At the first hearing on the 2012 budget, officials got an earful from many of the usual CPS critics, like teachers union president Karen Lewis who called for more transparency. 

At the first hearing on the 2012 budget, officials got an earful from many of the usual CPS critics, like teachers union president Karen Lewis who called for more transparency. 
But they also heard from voices, such as laid off workers and parents, who thus far have not been present in the discussion about the proposed $5.1 billion operating budget. The budget was made public last Friday. Wednesday’s hearing was at Lane High School on the North Side and will be followed by a Thursday evening hearing at Westinghouse High School on the West Side and a Friday evening hearing at Simeon High School on the South Side.

The hearing started off with CPS finance and budget officials presenting a Powerpoint on the budget. They said they inherited a $712 million deficit and that they planned on closing it by collecting $150 million more in property taxes, making programmatic and administrative cuts, laying off supplemental teachers and pulling from reserves.  The CPS board of education voted in June to rescind promised raises to unionized workers, which, district officials say, will save the district some $100 million.

Some property tax owners were on hand to question the district’s plan. Also, several janitors and other laid off workers came to the hearing to suggest that CPS officials could have found money to continue to fund their jobs.

A point of contention both among the laid off workers and the property tax owners had to do with tax increment finance districts. In TIFs, taxes are frozen to government bodies and additional monies collected are supposed to be used to improve the area. TIFs are a way to entice developers and spur economic growth in blighted areas.

But Sonia Kwan, a mother of CPS students and a member of the parent advocacy group Raise Your Hand, said that a reported $867 million in Chicago’s TIF fund is unallocated. If Mayor Rahm Emanuel would declare that money a surplus and give CPS its share, that would be more than $400 million—enough to take care of a big portion of the deficit.

Kwan said she would have no problem paying additional property taxes, if the city were utilizing all its resources and the students were getting a more wholesome education.

Our students are entering outdated under-resourced classrooms without art, language or recess,” Kwan said.

Milagros Roman, a custodian, also wanted to know why the TIF money was being held onto when her colleagues were being laid off. In the first round of operational budget cuts, CPS announced they were shrinking the custodial staff.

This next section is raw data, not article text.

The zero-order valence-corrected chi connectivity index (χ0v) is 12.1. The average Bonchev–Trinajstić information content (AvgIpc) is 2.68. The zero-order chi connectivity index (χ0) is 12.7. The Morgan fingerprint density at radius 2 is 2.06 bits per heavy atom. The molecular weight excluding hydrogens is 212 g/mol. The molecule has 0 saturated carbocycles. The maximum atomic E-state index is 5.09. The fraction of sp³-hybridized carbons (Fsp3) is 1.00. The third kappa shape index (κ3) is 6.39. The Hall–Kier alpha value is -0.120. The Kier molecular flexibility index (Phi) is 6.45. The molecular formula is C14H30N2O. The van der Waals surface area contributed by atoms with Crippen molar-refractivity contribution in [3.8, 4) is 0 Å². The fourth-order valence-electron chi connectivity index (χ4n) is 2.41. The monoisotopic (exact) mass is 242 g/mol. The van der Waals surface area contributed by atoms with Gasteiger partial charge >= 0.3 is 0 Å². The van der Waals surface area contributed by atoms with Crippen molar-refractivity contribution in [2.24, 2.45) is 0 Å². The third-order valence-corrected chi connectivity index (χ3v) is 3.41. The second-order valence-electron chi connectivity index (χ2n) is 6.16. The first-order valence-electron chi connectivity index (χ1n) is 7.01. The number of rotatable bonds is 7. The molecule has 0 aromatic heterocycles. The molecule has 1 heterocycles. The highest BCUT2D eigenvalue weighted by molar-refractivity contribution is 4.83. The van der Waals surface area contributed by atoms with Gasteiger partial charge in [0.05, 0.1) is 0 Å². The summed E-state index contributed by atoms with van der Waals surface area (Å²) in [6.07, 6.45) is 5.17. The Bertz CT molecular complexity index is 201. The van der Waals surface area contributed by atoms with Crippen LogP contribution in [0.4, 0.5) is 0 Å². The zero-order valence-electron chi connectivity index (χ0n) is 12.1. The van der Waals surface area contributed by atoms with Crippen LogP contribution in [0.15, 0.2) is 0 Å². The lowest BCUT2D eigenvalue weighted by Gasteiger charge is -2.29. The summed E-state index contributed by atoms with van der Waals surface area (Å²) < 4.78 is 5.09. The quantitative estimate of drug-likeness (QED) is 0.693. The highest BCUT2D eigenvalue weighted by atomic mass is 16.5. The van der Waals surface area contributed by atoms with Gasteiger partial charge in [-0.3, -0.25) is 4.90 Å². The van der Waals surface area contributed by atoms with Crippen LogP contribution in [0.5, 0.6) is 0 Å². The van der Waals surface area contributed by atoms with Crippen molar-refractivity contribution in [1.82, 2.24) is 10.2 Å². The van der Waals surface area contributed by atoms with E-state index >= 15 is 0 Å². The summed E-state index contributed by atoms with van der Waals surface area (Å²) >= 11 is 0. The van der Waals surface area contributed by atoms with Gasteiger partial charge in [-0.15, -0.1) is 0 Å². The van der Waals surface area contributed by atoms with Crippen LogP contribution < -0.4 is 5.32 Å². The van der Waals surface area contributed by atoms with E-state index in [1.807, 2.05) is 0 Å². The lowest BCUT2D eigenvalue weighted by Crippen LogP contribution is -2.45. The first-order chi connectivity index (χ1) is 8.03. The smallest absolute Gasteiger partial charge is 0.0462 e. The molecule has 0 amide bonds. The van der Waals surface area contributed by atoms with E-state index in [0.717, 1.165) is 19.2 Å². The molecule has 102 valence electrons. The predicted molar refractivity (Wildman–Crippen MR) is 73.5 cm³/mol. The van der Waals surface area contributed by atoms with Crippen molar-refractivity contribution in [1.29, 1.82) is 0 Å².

Roman said the 200 custodians laid off amounted to 10 percent of the workforce. “Please keep our schools safe and clean for our children,” she said.

CPS Budget Director Ginger Ostro said that CPS does get TIF money, but that it can only be used for capital projects.

However, last year, under former Mayor Richard M. Daley, CPS got $250 million in TIF surplus money. CPS officials have said that last year’s TIF surplus was used in the district’s general operating fund. CPS communications staff would not let Ostro or other budget officials answer questions after the budget hearing.

In presenting the budget, CPS officials also have said they are trying to keep cuts away from the classrooms. But some teachers were on hand to complain about the loss of positions at their schools. About 1,000 teachers were laid off, mostly because the positions were determined to be supplemental or the school didn’t have the enrollment to support the position.

Grace Anderson said her West Side elementary school lost four teachers and that one classroom of students has no permanent teacher and is floating between teachers and a special education instructor.  

Lois Jones, the union representative for Schurz High School, said she thinks some of the teachers who were laid off will eventually be replaced with younger, less expensive teachers. 

“If you were getting heart surgery, you wouldn’t want it done by a surgeon for America,” she said, making reference to the Teach for America program, which brings in teachers from top-notch universities, gives them five weeks of training and places them in high-need schools.

Other speakers at the hearing had specific questions, identifying line items and page numbers, and some of them pointed to mistakes made in the documents. CPS officials have admitted to making errors in enrollment projections and school budgets in a budget document, called school segment reports. 

And while some questioned the veracity of official claims that CPS is penniless, Access Living Education Policy Analyst Rod Estvan said he believes the district’s money problems are real. Estvan, whose group advocates for people with disabilities, analyzes the budget every year.

Estvan, however, did say he had some problems with the way the district planned to spend its revenues. He criticized district officials for not identifying where they are going to make cuts. 
Some $90 million in promised cuts are yet to be determined. CPS Chief Operating Officer Tim Cawley said on Friday that at the September board meeting many of the specific cuts will be laid out.

We think this is terrible practice,” Estvan said. “It creates this problem with hoarding. Principals sit on money because they don’t know what tomorrow will bring.”

Sarah is the deputy editor of Catalyst Chicago.

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